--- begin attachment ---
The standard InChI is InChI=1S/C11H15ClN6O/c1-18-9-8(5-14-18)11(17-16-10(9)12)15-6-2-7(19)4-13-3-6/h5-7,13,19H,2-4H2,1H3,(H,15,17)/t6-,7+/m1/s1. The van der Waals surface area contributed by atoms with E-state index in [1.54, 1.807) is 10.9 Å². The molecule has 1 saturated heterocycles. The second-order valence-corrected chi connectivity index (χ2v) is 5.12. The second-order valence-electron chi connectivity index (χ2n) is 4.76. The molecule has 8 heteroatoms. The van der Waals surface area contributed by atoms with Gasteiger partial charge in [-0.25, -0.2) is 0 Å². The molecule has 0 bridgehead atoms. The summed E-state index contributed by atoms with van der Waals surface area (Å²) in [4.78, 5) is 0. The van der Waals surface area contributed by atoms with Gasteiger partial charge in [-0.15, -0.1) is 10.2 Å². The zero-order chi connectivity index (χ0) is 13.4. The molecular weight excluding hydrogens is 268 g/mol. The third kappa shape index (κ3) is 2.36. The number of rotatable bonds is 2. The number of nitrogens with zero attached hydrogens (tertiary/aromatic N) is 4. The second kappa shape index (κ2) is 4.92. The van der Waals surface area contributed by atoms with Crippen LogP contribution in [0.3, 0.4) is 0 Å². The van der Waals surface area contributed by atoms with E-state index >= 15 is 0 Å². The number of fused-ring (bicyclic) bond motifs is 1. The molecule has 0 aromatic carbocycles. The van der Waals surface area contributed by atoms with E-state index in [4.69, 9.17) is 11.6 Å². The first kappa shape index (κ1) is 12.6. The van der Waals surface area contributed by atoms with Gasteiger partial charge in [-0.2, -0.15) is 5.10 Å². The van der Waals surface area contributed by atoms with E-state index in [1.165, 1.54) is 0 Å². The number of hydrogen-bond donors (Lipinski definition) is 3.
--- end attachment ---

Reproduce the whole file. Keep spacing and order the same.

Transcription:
The standard InChI is InChI=1S/C11H15ClN6O/c1-18-9-8(5-14-18)11(17-16-10(9)12)15-6-2-7(19)4-13-3-6/h5-7,13,19H,2-4H2,1H3,(H,15,17)/t6-,7+/m1/s1. The van der Waals surface area contributed by atoms with E-state index in [1.54, 1.807) is 10.9 Å². The molecule has 1 saturated heterocycles. The second-order valence-corrected chi connectivity index (χ2v) is 5.12. The second-order valence-electron chi connectivity index (χ2n) is 4.76. The molecule has 8 heteroatoms. The van der Waals surface area contributed by atoms with Gasteiger partial charge in [-0.25, -0.2) is 0 Å². The molecule has 0 bridgehead atoms. The summed E-state index contributed by atoms with van der Waals surface area (Å²) in [4.78, 5) is 0. The van der Waals surface area contributed by atoms with Gasteiger partial charge in [-0.15, -0.1) is 10.2 Å². The zero-order chi connectivity index (χ0) is 13.4. The molecular weight excluding hydrogens is 268 g/mol. The third kappa shape index (κ3) is 2.36. The number of rotatable bonds is 2. The number of nitrogens with zero attached hydrogens (tertiary/aromatic N) is 4. The second kappa shape index (κ2) is 4.92. The van der Waals surface area contributed by atoms with Crippen LogP contribution in [0.3, 0.4) is 0 Å². The van der Waals surface area contributed by atoms with E-state index >= 15 is 0 Å². The number of fused-ring (bicyclic) bond motifs is 1. The molecule has 0 aromatic carbocycles. The van der Waals surface area contributed by atoms with E-state index in [4.69, 9.17) is 11.6 Å². The first kappa shape index (κ1) is 12.6. The van der Waals surface area contributed by atoms with Gasteiger partial charge in [-0.2, -0.15) is 5.10 Å². The van der Waals surface area contributed by atoms with E-state index in [1.165, 1.54) is 0 Å². The number of hydrogen-bond donors (Lipinski definition) is 3.